At work I wrote a global illumination system from scratch. It used classical ray tracing for the direct lighting, and photon mapping with final gather for the indirect term. I use the past tense since we’ve now switched over to using lightcuts as the main renderer, which due to the work of an awesome colleague, is giving us better results (and faster).
To complete the set, I thought I’d have a go at implementing a bidirectional path tracer, a full Veach, if you will…
The above image is from this little bidirectional path tracing experiment, using around 500 samples per pixel. I’m actually sick of staring at that damned box! I’ve been staring at it for years! This image shows a couple of interesting things:
- Don’t do all of your anti-aliasing in high dynamic range (see the light edge)
- Even in low dynamic range, a box filter doesn’t look that nice (see short box top edges)
If you want nicely anti-aliased results from HDR imagery, you probably want to render it two or three times as large as you need, then tone map it down to LDR, and then finally down-sample it to your target resolution. To generate the HDR pixels without so much aliasing in the first place, then something other than a box filter is required. If you’re interesting in this sort of thing then the freely available Chapter 7 from PBRT will start you off. In fact I recommend reading the whole book, it’s very good.
Anyhow, what I wanted to post about was the awesome variance reduction power of multiple importance sampling. As covered in great detail in Eric Veach’s thesis, the basic idea is that you want to assign your path a weight, and this weight is computed by considering all possible ways that you could have generated your path, not just the one that you did use. An intuitive way to think about this is: consider the case that you generate a path, and for the way that you generated it (e.g. randomly hitting a light source) it seems fairly unlikely. If you consider this path purely in the way that you generated it, you end up with a very strong sample in your image. If by considering all other ways you could have generated the path you find that it is in fact very likely by other means (e.g. by connecting light and eye sub-paths), then this reduces the weight of your sample, which in turn reduces variance. By a lot. Here’s an example:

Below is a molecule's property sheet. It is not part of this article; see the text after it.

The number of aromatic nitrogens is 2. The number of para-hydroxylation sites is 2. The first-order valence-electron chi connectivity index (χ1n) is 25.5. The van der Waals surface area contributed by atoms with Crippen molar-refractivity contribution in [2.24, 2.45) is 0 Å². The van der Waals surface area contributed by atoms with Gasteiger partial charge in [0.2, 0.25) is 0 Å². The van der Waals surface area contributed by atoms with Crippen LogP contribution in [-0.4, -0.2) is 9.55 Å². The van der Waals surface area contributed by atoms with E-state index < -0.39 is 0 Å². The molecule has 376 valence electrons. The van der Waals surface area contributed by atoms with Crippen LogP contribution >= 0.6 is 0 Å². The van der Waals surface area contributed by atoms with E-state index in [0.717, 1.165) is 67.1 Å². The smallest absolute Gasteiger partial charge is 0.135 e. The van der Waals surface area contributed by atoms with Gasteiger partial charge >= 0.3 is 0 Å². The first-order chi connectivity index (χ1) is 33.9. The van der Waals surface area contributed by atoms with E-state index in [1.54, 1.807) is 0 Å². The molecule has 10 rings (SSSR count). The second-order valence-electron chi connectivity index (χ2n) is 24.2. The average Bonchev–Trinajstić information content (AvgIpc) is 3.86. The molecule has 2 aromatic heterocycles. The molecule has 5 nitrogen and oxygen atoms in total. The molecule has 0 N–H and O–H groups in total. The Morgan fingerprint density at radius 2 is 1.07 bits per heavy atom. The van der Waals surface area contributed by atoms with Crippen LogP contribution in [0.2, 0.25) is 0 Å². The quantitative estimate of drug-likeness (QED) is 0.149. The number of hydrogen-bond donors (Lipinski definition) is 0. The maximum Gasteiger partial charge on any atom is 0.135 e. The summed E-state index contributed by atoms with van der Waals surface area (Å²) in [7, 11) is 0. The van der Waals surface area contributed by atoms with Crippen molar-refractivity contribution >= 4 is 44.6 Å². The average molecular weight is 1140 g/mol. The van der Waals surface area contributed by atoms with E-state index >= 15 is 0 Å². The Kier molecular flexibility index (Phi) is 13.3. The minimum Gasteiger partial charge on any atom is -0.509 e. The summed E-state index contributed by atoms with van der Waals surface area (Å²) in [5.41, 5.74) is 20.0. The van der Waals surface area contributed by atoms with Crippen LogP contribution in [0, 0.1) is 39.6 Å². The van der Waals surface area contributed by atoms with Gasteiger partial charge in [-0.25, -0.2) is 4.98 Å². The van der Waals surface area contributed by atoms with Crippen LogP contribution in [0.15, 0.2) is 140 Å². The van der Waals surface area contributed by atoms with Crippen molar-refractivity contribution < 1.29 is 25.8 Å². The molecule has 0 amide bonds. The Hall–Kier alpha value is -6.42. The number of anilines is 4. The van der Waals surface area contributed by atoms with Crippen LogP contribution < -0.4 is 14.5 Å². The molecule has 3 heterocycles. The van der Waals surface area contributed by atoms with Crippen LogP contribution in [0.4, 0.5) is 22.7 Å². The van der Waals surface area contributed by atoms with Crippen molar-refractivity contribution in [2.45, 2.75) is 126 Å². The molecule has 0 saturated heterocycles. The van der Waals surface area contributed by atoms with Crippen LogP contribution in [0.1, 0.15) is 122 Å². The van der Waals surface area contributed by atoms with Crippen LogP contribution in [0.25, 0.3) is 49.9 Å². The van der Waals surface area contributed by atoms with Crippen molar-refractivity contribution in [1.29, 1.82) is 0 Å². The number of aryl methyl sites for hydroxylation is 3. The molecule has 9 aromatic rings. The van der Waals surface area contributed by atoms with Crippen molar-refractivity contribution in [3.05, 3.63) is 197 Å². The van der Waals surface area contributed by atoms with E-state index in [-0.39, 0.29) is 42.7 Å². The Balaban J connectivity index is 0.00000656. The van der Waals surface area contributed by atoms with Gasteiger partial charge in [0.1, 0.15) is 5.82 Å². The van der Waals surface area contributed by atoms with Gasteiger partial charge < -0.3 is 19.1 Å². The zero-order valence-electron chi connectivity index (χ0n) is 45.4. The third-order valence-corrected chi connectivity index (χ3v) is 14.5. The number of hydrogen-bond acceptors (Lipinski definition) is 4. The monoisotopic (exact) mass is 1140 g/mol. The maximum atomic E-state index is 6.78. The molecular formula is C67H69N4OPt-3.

The amazing thing is that these images were generated using the exact same set of paths (just 4 paths per pixel), but then either summed with uniform weights or with weights computed using multiple importance sampling. The bright spots in the first image are mostly from eye sub-paths that randomly hit the light source. Multiple importance sampling assigns these paths a very low weight, which brings their sample value much closer to the expected value for the pixel, hence variance is much reduced. As Veach mentions, this processing is also basically free: you already know the visibility term between each vertex of your path, you just need to consider the probabilities for all the ways you could have constructed it.
There are lots of other awesome things you can learn from the Veach thesis, and since the work will be 12 years old this year, you probably should know this stuff by now, right?